I have, of course, been sent the link to Weird Al’s new “Word Crimes” video, a parody of last summer’s hit “Blurred Lines.” My response: “I enjoyed the parody but deplored the prescriptivism.” I didn’t have much more to say, and wasn’t planning to post about it, but I liked Lauren Squires’s guest post at the Log enough to link to it here and quote a couple of paragraphs (the “third” comes after discussions of Al’s use of “grammar” in a way that annoys linguists and the notion of “Proper English” as a tool of discrimination):
Third—and the motivation for this post—is that the view of “grammar” as “you must learn the rules or else be ostracized” just makes grammar no fun at all! Studying language—really digging into it, uncovering its remarkably complex yet orderly structure, investigating what makes it different across speakers and communities—is SUPER FUN! Giving people a list of rules of things to do in order to not be criticized is NOT FUN! I want my students to think language is FUN, and to have FUN thinking about language!
So as a teacher, I want to say: Weird Al can think what he wants about language, and you the audience can laugh along or not, depending on your views on language or taste in music or whatever. But please do not mistake the video itself for an educational video. It will not teach students about language. It will not teach students about grammar. I’ve seen many comparisons to Schoolhouse Rock, but would any student who didn’t already know what a “preposition” was leave Weird Al’s video understanding it? No. Rather, on its face, this video teaches people that there is a right way to speak/write, and if you don’t do things that way, you’re a bad person (or a sewer person? or a person with a disability?) who should not breed. Nothing about how language works, or why these “rules” are what they are.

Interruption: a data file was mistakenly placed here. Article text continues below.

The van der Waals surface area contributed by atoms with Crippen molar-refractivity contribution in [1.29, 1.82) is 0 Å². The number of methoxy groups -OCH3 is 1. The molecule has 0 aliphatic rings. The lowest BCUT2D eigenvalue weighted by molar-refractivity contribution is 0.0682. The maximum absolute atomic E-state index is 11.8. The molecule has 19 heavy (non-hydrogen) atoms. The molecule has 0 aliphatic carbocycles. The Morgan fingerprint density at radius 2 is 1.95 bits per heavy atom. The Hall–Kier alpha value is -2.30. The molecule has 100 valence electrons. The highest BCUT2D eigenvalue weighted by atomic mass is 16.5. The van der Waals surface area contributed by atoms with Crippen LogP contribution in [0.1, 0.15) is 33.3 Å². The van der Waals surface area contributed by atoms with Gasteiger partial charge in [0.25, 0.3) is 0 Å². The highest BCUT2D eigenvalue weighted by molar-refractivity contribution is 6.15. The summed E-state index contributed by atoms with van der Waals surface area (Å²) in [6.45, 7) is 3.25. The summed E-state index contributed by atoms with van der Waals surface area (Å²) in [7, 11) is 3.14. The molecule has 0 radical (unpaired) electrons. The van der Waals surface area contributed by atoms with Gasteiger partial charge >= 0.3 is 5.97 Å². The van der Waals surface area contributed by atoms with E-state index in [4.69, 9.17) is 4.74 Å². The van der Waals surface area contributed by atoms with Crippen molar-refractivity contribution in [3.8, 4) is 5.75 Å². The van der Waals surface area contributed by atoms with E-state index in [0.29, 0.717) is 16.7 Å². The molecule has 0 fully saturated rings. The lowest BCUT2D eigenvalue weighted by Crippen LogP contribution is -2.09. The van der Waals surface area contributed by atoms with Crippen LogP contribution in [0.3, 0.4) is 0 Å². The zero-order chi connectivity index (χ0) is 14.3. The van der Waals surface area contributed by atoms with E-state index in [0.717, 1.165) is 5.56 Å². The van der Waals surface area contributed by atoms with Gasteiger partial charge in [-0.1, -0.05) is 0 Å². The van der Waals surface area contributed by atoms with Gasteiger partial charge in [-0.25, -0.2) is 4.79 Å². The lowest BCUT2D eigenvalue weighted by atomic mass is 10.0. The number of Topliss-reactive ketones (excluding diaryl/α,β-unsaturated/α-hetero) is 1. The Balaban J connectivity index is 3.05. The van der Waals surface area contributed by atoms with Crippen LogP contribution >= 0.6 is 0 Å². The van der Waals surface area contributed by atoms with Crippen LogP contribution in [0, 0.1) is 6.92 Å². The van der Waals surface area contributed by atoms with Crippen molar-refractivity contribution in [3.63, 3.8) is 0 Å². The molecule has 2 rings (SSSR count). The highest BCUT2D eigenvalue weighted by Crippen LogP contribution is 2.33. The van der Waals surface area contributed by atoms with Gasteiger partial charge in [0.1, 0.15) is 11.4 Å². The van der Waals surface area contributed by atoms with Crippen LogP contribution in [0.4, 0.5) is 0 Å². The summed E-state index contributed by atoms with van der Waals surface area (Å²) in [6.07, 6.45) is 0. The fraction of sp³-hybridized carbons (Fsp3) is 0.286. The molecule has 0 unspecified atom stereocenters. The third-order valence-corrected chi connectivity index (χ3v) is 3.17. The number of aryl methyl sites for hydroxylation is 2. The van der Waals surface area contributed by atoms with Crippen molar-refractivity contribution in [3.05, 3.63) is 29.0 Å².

She presents a list of 25 Questions for Teaching with “Word Crimes” that may be of interest. I would like to add an important point: yes, Weird Al is a parodist and not an educator or editorialist (sample comment by Kyle Gorman: “Weird Al is a parodist—there’s no way the character he is performing is his sincere self—who is no more ignorant of linguistics than society at large”), but that is a red herring here. It is clear from his statements in interviews (e.g., “When I came up with the idea for ‘Word Crimes’ I thought, ‘That’s great, because I’m pretty obsessed with grammar anyway.’ I’m always correcting peoples’ grammar”) that he stands behind the attitudes expressed in the video, though they are presumably exaggerated for comic effect. Also, “no more ignorant of linguistics than society at large” means “completely ignorant.” Maybe someday we can change that!